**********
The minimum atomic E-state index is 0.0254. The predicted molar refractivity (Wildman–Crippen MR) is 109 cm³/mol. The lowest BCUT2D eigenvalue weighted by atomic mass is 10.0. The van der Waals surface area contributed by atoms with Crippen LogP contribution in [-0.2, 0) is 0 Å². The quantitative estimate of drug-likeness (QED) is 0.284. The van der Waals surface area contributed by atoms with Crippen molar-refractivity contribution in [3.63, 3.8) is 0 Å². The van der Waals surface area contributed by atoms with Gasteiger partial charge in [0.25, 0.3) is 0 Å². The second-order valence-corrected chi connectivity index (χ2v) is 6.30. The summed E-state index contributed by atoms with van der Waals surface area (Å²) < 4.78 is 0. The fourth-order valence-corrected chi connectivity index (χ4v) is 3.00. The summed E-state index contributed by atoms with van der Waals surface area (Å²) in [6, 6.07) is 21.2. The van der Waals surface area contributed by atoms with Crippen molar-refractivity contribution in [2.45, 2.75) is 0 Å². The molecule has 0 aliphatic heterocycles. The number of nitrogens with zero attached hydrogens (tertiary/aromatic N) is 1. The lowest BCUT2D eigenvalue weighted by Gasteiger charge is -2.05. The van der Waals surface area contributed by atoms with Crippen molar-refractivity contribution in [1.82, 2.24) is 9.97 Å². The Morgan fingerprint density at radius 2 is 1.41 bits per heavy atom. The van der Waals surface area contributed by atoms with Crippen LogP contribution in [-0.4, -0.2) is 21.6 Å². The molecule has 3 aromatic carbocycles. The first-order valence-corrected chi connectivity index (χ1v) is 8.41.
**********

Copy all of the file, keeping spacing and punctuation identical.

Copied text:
The minimum atomic E-state index is 0.0254. The predicted molar refractivity (Wildman–Crippen MR) is 109 cm³/mol. The lowest BCUT2D eigenvalue weighted by atomic mass is 10.0. The van der Waals surface area contributed by atoms with Crippen LogP contribution in [-0.2, 0) is 0 Å². The quantitative estimate of drug-likeness (QED) is 0.284. The van der Waals surface area contributed by atoms with Crippen molar-refractivity contribution in [3.63, 3.8) is 0 Å². The van der Waals surface area contributed by atoms with Gasteiger partial charge in [0.25, 0.3) is 0 Å². The second-order valence-corrected chi connectivity index (χ2v) is 6.30. The summed E-state index contributed by atoms with van der Waals surface area (Å²) < 4.78 is 0. The fourth-order valence-corrected chi connectivity index (χ4v) is 3.00. The summed E-state index contributed by atoms with van der Waals surface area (Å²) in [6, 6.07) is 21.2. The van der Waals surface area contributed by atoms with Crippen molar-refractivity contribution in [2.45, 2.75) is 0 Å². The molecule has 0 aliphatic heterocycles. The number of nitrogens with zero attached hydrogens (tertiary/aromatic N) is 1. The lowest BCUT2D eigenvalue weighted by Gasteiger charge is -2.05. The van der Waals surface area contributed by atoms with Crippen molar-refractivity contribution in [1.82, 2.24) is 9.97 Å². The Morgan fingerprint density at radius 2 is 1.41 bits per heavy atom. The van der Waals surface area contributed by atoms with Crippen LogP contribution in [-0.4, -0.2) is 21.6 Å². The molecule has 3 aromatic carbocycles. The first-order valence-corrected chi connectivity index (χ1v) is 8.41.